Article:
King Æthelred II ‘the Unready’ (978-1013/1014-16) reigned for 38 years, longer than any other Anglo-Saxon king. However, Æthelred’s remarkable longevity as King of the English is often lost within the narrative of a reign infamous for political discord driven by a fractious nobility and a resurgence of viking aggression. A narrative that portrays a king ill-equipped to face these challenges, whose strategic decisions failed to arrest the conquests of the Danish kings Sweyn (1014) and Cnut (1016), and who is more often characterised as irresolute than resilient. Nonetheless, that Æthelred reigned for four-decades despite the fraught political milieu in which he operated does speak to a certain resilience, a trait which, this paper proposes, finds its origins in Æthelred’s rise to power. It was the assassination of Æthelred’s half-brother King Edward ‘the Martyr’ (795-798) that broughtÆthelred to the throne, aged only 10-12 years. Of the murder, the Anglo-Saxon Chronicle declares that the ‘English race had not done a worse deed than this’ –it was an inauspicious start to the young ætheling’s reign, though there is no implication of Æthelred’s involvement in his brother’s death. Most contemporary accounts place blame upon a conspiracy of nobles, with later renditions of the tale accusing Æthelred’s mother, Ælfthryth. The shifting nature of the narrative is not incidental, but rather theaspect of the resilience of Æthelred’s reign that this paper will explore: a conscious appropriation of Edward’s death to augment the legitimacy of his successor’s rule.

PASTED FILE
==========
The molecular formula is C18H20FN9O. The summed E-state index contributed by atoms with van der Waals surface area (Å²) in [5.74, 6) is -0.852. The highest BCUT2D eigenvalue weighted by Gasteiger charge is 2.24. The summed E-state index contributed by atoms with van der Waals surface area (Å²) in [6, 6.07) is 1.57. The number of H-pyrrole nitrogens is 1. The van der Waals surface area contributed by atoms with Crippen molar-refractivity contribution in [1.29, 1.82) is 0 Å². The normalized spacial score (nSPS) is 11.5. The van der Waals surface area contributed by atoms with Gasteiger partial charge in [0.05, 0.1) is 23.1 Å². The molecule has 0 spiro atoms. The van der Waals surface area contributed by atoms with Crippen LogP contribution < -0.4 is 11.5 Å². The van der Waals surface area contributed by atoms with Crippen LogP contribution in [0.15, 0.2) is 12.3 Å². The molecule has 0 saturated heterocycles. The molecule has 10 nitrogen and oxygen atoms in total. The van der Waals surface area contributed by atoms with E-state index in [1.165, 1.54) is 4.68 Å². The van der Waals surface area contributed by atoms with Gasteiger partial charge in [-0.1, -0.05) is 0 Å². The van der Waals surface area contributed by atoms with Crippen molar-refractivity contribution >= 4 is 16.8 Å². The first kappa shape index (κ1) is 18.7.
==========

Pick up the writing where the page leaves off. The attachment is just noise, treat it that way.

|Conference||Resilio ergo Regno: Resilience, Continuity and Recovery at Royal Courts|
|Period||25/06/19 → …|